As if the news of this week hasn’t felt enough like another dystopian lurch toward Gilead, check out U.S. Representative Sean Patrick Maloney’s (opens in new tab) Thursday tweet. In it, he states that the Committee on House Administration refused to cover $37 worth of menstrual products Maloney had purchased for restrooms used by staffers and visitors. "That's ridiculous," he fumed on Twitter.
The committee that Maloney refers to manages a fund called the Members’ Representational Allowance, (opens in new tab) which allows reimbursement for an array of necessities that include tissues, hand sanitizer, and lotion. Among the other items that make the list: embellished letter openers, brass bookends, gavel sets with engravable plates, and wooden “executive tissue holders.”
Rep. Maloney took to Twitter to call out this discriminatory practice and submitted a scathing letter demanding its reversal. To quote his press release:
In response, the committee denied this: “We wish Rep. Maloney’s Office would have contacted the committee for guidance before falsely claiming they: one, contacted the committee at all for assistance; and two, received guidance from the committee rejecting their purchase," it said in a statement Thursday.
If true, this is yet another way that women’s bodies are routinely disregarded and devalued as a matter of policy. Welcome to the fight for menstrual equity! You’re in good company, with a slew of lawmakers from both sides of the aisle who share the belief that, in order to have a fully equitable and participatory society, our laws must guarantee menstrual hygiene (opens in new tab) protocols and products that are safe and available for all who need them.
In 2016, the New York City Council passed the nation’s first slate of laws requiring freely accessible tampons and pads (opens in new tab) in its correction facilities, shelters, and public schools. Similar reforms are gaining traction in the states: This year Connecticut, Kentucky, Louisiana, Maryland, and Virginia passed laws to ensure provision of products in local jails and state prisons. California, Illinois, and New York did the same for public schools.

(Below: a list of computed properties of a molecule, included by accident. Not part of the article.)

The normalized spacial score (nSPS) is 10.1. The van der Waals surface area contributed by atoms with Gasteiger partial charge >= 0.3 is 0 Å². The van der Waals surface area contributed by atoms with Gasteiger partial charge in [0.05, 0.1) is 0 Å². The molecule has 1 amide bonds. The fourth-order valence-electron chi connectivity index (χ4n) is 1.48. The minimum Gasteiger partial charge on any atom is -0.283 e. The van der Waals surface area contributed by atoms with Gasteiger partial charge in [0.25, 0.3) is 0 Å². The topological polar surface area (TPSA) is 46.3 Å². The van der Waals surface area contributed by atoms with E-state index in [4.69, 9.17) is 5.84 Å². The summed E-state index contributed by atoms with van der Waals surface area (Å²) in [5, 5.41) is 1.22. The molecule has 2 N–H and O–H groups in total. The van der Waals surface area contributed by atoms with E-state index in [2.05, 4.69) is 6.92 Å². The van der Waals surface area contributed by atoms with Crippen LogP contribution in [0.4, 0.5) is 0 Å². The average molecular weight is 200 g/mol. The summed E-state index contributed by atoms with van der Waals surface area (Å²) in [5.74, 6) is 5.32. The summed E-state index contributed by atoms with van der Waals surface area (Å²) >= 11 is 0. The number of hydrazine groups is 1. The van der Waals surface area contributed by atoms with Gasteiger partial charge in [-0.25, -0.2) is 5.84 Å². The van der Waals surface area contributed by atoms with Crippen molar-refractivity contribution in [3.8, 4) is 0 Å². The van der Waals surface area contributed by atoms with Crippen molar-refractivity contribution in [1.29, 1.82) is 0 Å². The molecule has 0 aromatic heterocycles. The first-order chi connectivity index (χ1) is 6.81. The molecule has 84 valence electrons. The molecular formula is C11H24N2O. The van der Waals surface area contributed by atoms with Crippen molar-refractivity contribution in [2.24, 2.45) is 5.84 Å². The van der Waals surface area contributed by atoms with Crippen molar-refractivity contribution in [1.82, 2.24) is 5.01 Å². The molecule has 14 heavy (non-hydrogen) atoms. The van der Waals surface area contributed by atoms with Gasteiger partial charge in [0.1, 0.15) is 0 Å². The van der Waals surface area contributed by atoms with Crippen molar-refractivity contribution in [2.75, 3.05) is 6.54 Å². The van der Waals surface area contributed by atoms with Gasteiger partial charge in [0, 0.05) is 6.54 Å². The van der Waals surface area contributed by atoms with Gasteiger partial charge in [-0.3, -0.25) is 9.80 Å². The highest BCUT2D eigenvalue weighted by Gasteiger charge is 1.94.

Meanwhile, the push to eliminate sales tax on menstrual products (a.k.a. the “tampon tax” (opens in new tab)) has captured headlines and captivated Democratic and Republican lawmakers alike—including Governor Cuomo, who scrapped the tax in New York back in 2016, and Governor Rick Scott of Florida, whose state followed this year.
Members of Congress have also taken a stand. In 2016, Representative Grace Meng (D-NY) introduced the Menstrual Equity for All Act (H.R. 972), (opens in new tab)which includes common-sense reforms such as creating a tax credit for low-income individuals who regularly use tampons and pads, allowing people to use their Flexible Spending Accounts to buy menstrual products, and requiring large employers to provide these products to their employees at no cost. After the Dignity for Incarcerated Women Act (opens in new tab) was introduced in July 2017 by Senators Cory Booker, Kamala Harris, and Elizabeth Warren, the Department of Justice issued a guidance that tampons and pads be freely provided in all federal correctional facilities. And the House recently passed the FIRST STEP Act, federal prison reform legislation that prominently includes a menstrual access provision.
Menstrual equity can no longer take a back seat in our national discourse. Not too long ago, lawmakers were embarrassed to even say the word “menstruation” in public. Kudos to Rep. Maloney for speaking out on behalf of his staff and constituents—and for joining the growing list of public officials who refuse to put women’s dignity and well-being on the sidelines.
Jennifer Weiss-Wolf is the cofounder of Period Equity and a fellow at the Brennan Center for Justice at NYU School of Law. She is the author of Periods Gone Public: Taking a Stand for Menstrual Equity. (opens in new tab)
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